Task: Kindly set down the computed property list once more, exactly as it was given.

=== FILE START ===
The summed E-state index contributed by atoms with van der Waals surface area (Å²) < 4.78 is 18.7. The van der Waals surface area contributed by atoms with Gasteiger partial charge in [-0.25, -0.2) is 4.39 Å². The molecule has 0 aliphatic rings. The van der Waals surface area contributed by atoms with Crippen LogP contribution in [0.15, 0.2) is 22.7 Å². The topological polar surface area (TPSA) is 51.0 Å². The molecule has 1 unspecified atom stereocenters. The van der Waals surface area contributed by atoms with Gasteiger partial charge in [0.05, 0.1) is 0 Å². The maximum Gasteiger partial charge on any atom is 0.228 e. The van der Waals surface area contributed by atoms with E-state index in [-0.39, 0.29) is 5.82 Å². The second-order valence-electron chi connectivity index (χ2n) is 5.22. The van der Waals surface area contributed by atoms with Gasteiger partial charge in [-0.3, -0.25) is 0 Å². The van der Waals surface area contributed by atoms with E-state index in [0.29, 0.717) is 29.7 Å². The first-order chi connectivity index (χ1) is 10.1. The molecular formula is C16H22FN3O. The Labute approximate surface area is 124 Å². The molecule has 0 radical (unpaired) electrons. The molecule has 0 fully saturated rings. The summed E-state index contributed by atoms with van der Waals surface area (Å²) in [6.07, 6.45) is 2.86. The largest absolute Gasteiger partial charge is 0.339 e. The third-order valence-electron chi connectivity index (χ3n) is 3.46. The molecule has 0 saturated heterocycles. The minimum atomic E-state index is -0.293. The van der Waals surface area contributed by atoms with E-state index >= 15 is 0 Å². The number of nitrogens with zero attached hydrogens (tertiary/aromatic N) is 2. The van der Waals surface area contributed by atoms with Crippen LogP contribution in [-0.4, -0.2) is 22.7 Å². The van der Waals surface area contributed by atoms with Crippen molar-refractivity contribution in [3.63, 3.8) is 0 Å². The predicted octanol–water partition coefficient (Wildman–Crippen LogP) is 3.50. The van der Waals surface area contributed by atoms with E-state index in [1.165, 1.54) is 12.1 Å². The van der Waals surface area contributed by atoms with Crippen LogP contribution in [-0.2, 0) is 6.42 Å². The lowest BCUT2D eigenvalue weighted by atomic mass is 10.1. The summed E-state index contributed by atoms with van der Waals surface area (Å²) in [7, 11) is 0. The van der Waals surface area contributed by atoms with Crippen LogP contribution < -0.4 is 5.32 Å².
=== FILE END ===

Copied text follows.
The summed E-state index contributed by atoms with van der Waals surface area (Å²) < 4.78 is 18.7. The van der Waals surface area contributed by atoms with Gasteiger partial charge in [-0.25, -0.2) is 4.39 Å². The molecule has 0 aliphatic rings. The van der Waals surface area contributed by atoms with Crippen LogP contribution in [0.15, 0.2) is 22.7 Å². The topological polar surface area (TPSA) is 51.0 Å². The molecule has 1 unspecified atom stereocenters. The van der Waals surface area contributed by atoms with Gasteiger partial charge in [0.05, 0.1) is 0 Å². The maximum Gasteiger partial charge on any atom is 0.228 e. The van der Waals surface area contributed by atoms with E-state index in [-0.39, 0.29) is 5.82 Å². The second-order valence-electron chi connectivity index (χ2n) is 5.22. The van der Waals surface area contributed by atoms with Gasteiger partial charge in [-0.3, -0.25) is 0 Å². The van der Waals surface area contributed by atoms with E-state index in [0.29, 0.717) is 29.7 Å². The first-order chi connectivity index (χ1) is 10.1. The molecular formula is C16H22FN3O. The Labute approximate surface area is 124 Å². The molecule has 0 radical (unpaired) electrons. The molecule has 0 fully saturated rings. The summed E-state index contributed by atoms with van der Waals surface area (Å²) in [6.07, 6.45) is 2.86. The largest absolute Gasteiger partial charge is 0.339 e. The third-order valence-electron chi connectivity index (χ3n) is 3.46. The molecule has 0 saturated heterocycles. The minimum atomic E-state index is -0.293. The van der Waals surface area contributed by atoms with E-state index >= 15 is 0 Å². The number of nitrogens with zero attached hydrogens (tertiary/aromatic N) is 2. The van der Waals surface area contributed by atoms with Crippen LogP contribution in [-0.4, -0.2) is 22.7 Å². The van der Waals surface area contributed by atoms with Crippen molar-refractivity contribution in [3.63, 3.8) is 0 Å². The predicted octanol–water partition coefficient (Wildman–Crippen LogP) is 3.50. The van der Waals surface area contributed by atoms with E-state index in [1.165, 1.54) is 12.1 Å². The van der Waals surface area contributed by atoms with Crippen LogP contribution in [-0.2, 0) is 6.42 Å². The lowest BCUT2D eigenvalue weighted by atomic mass is 10.1. The summed E-state index contributed by atoms with van der Waals surface area (Å²) in [7, 11) is 0. The van der Waals surface area contributed by atoms with Crippen LogP contribution < -0.4 is 5.32 Å².